The Case For Christianity The World

The Case For Christianity, The World’s Last Night Essay, Research Paper I. Introduction II. Brief Biographical Information III. The Case for Christianity

The Case For Christianity, The World’s Last Night Essay, Research Paper

I. Introduction

II. Brief Biographical Information

III. The Case for Christianity

– Right and Wrong as a Clue to the Meaning of the Universe

IV. The Problem with Pain

– Divine Omnipotence

V. The World’s Last Night

– The Efficacy of Prayer

VI. Conclusion

A Critique of C. S. Lewis

"A Relativist said, ‘The world does not exist, England does

not exist, Oxford does not exist and I am confident that

I do not Exist!’ When Lewis was asked to reply, he stood

up and said, ‘How am I to talk to a man who’s not there?’"

- C. S. Lewis: A Biography

Clive Staples Lewis was born, in 1898, in Belfast. C. S. Lewis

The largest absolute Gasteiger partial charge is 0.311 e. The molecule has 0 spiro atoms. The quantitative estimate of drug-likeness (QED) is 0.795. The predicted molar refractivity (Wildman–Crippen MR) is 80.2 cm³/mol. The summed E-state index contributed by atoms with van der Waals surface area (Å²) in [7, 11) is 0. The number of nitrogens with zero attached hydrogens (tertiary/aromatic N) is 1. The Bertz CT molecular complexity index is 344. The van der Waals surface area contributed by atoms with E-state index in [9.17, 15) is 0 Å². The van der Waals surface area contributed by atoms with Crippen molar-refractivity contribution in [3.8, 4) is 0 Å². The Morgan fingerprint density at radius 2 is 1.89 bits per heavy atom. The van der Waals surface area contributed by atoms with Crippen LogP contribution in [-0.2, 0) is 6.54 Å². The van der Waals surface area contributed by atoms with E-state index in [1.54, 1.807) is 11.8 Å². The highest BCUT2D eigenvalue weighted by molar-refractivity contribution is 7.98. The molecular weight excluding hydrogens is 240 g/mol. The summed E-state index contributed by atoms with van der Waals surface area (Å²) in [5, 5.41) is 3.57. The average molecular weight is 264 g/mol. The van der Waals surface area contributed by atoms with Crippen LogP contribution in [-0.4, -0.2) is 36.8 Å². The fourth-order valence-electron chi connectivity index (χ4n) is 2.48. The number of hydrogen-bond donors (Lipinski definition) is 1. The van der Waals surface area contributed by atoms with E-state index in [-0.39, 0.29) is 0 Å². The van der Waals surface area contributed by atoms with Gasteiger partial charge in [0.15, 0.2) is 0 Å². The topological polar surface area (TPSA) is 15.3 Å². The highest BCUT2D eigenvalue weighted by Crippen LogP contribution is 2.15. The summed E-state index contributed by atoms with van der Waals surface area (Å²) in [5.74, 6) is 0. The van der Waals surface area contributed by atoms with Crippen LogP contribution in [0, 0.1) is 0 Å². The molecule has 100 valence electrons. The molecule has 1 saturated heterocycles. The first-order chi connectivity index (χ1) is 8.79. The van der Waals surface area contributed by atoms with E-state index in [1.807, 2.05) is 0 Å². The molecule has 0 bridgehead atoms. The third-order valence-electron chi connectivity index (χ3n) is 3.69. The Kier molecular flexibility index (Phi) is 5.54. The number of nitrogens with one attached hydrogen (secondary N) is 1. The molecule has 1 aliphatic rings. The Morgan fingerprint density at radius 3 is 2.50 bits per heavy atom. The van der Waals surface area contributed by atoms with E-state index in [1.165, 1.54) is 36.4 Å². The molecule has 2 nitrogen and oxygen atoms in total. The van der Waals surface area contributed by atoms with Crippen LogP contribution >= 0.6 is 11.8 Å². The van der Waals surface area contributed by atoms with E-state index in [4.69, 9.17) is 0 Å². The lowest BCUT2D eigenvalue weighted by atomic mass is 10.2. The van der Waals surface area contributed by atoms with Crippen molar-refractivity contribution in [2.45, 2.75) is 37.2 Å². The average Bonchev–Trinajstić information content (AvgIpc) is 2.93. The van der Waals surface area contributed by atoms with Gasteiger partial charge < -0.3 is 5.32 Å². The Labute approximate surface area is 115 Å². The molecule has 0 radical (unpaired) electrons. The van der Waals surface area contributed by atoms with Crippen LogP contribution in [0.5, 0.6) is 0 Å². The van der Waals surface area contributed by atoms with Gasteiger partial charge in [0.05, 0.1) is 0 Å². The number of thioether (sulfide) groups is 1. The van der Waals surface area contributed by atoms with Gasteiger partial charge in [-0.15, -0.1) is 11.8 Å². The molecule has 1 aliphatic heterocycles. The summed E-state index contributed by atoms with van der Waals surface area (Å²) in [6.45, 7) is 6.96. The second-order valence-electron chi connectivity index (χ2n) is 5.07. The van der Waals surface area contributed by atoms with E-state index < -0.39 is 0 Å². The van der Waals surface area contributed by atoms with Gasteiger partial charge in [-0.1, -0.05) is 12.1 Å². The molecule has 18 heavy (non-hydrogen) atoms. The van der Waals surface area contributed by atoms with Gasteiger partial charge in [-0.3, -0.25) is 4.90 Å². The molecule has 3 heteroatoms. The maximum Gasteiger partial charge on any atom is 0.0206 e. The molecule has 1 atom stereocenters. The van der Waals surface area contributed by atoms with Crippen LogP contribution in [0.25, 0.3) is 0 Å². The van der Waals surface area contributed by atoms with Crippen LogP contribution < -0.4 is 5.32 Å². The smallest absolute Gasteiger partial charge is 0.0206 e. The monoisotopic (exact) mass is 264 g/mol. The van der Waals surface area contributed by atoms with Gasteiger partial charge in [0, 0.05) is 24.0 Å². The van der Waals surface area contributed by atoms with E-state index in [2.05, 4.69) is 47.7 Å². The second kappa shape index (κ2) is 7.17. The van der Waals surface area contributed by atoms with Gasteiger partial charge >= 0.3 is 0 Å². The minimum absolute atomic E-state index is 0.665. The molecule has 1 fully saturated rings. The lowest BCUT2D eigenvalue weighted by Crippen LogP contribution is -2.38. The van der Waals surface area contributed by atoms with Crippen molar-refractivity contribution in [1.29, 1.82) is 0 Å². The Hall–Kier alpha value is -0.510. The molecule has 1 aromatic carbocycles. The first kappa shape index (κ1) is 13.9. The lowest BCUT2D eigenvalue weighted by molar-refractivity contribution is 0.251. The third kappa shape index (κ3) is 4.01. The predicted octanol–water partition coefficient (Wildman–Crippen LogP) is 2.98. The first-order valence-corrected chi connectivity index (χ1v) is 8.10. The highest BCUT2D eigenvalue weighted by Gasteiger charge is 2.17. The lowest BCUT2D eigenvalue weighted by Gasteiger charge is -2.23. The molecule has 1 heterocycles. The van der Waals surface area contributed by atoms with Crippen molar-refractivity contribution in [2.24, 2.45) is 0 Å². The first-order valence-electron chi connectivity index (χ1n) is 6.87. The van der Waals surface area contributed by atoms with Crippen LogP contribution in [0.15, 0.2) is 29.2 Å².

was educated at various schools in England. In 1914, Lewis began

studying Latin, Greek, French, German and Italian under the private

tuition of W. T. Kirkpatrick. He then moved to Oxford where his studies

were interrupted by World War I (1917). Two years later he was back in

Oxford resuming his studies. In 1924, Lewis was "elected" to teach

Literature and Language at Magdalen College, Oxford and remained there

till 1954. During this time period in his life, Lewis wrote the

majority of his work. Lewis moved to Cambridge for the remainder of his

life teaching Medieval and Renaissance Literature.1

C. S. Lewis was a man dedicated to the pursuit of truth who"

believed in argument, in disputation, and in the dialectic of Reason. .

."2 He began his pursuit of truth as an atheist and ended up as a

Christian. His works the Problem of Pain and Mere Christianity dealt